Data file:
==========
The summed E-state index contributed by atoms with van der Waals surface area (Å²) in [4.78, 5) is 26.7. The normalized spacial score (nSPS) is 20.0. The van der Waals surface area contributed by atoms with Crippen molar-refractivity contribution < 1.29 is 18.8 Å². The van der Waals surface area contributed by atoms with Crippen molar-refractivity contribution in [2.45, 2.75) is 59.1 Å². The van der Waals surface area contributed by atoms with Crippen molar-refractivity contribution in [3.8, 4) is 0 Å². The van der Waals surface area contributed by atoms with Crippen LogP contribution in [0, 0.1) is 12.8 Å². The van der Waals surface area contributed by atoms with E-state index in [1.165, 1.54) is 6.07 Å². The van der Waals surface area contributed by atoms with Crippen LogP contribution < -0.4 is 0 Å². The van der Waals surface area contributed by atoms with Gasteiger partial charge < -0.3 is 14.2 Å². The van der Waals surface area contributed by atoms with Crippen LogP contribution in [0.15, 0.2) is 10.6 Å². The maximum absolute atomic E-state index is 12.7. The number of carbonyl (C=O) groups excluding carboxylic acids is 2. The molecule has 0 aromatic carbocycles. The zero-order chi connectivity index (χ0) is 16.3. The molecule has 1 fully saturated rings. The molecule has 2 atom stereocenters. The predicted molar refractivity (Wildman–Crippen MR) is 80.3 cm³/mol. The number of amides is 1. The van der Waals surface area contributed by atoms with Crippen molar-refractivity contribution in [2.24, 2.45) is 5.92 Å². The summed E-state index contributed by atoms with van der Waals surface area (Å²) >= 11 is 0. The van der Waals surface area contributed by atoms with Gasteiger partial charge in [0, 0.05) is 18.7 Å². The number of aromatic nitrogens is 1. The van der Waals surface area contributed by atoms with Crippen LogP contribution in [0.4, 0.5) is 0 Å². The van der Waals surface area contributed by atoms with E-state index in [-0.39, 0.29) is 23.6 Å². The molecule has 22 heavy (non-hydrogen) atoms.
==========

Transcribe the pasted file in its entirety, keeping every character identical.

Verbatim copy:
The summed E-state index contributed by atoms with van der Waals surface area (Å²) in [4.78, 5) is 26.7. The normalized spacial score (nSPS) is 20.0. The van der Waals surface area contributed by atoms with Crippen molar-refractivity contribution < 1.29 is 18.8 Å². The van der Waals surface area contributed by atoms with Crippen molar-refractivity contribution in [2.45, 2.75) is 59.1 Å². The van der Waals surface area contributed by atoms with Crippen molar-refractivity contribution in [3.8, 4) is 0 Å². The van der Waals surface area contributed by atoms with Crippen LogP contribution in [0, 0.1) is 12.8 Å². The van der Waals surface area contributed by atoms with E-state index in [1.165, 1.54) is 6.07 Å². The van der Waals surface area contributed by atoms with Crippen LogP contribution < -0.4 is 0 Å². The van der Waals surface area contributed by atoms with Gasteiger partial charge < -0.3 is 14.2 Å². The van der Waals surface area contributed by atoms with Crippen LogP contribution in [0.15, 0.2) is 10.6 Å². The maximum absolute atomic E-state index is 12.7. The number of carbonyl (C=O) groups excluding carboxylic acids is 2. The molecule has 0 aromatic carbocycles. The zero-order chi connectivity index (χ0) is 16.3. The molecule has 1 fully saturated rings. The molecule has 2 atom stereocenters. The predicted molar refractivity (Wildman–Crippen MR) is 80.3 cm³/mol. The number of amides is 1. The van der Waals surface area contributed by atoms with Crippen molar-refractivity contribution in [2.24, 2.45) is 5.92 Å². The summed E-state index contributed by atoms with van der Waals surface area (Å²) >= 11 is 0. The van der Waals surface area contributed by atoms with Gasteiger partial charge in [0, 0.05) is 18.7 Å². The number of aromatic nitrogens is 1. The van der Waals surface area contributed by atoms with Crippen LogP contribution in [0.4, 0.5) is 0 Å². The van der Waals surface area contributed by atoms with E-state index in [-0.39, 0.29) is 23.6 Å². The molecule has 22 heavy (non-hydrogen) atoms.